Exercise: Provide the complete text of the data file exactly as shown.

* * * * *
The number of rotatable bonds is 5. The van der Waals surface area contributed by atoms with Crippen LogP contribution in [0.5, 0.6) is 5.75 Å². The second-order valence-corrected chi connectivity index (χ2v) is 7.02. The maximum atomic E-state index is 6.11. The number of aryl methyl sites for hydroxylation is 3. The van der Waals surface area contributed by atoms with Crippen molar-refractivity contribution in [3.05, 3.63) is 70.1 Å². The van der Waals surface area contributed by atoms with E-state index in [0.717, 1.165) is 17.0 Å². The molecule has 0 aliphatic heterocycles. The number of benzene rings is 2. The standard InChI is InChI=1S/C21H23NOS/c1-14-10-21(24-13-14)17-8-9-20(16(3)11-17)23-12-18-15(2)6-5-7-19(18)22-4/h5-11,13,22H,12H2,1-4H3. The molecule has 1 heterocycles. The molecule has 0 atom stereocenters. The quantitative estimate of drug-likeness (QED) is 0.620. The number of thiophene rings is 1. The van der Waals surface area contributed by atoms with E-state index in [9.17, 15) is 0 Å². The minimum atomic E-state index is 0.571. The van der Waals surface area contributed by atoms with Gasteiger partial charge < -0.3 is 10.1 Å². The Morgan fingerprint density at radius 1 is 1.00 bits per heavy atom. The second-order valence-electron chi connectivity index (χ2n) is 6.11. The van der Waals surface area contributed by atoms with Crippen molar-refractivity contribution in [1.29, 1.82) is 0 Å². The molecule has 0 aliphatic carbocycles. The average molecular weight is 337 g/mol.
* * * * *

The number of rotatable bonds is 5. The van der Waals surface area contributed by atoms with Crippen LogP contribution in [0.5, 0.6) is 5.75 Å². The second-order valence-corrected chi connectivity index (χ2v) is 7.02. The maximum atomic E-state index is 6.11. The number of aryl methyl sites for hydroxylation is 3. The van der Waals surface area contributed by atoms with Crippen molar-refractivity contribution in [3.05, 3.63) is 70.1 Å². The van der Waals surface area contributed by atoms with E-state index in [0.717, 1.165) is 17.0 Å². The molecule has 0 aliphatic heterocycles. The number of benzene rings is 2. The standard InChI is InChI=1S/C21H23NOS/c1-14-10-21(24-13-14)17-8-9-20(16(3)11-17)23-12-18-15(2)6-5-7-19(18)22-4/h5-11,13,22H,12H2,1-4H3. The molecule has 1 heterocycles. The molecule has 0 atom stereocenters. The quantitative estimate of drug-likeness (QED) is 0.620. The number of thiophene rings is 1. The van der Waals surface area contributed by atoms with E-state index in [9.17, 15) is 0 Å². The minimum atomic E-state index is 0.571. The van der Waals surface area contributed by atoms with Gasteiger partial charge < -0.3 is 10.1 Å². The Morgan fingerprint density at radius 1 is 1.00 bits per heavy atom. The second-order valence-electron chi connectivity index (χ2n) is 6.11. The van der Waals surface area contributed by atoms with Crippen molar-refractivity contribution in [1.29, 1.82) is 0 Å². The molecule has 0 aliphatic carbocycles. The average molecular weight is 337 g/mol.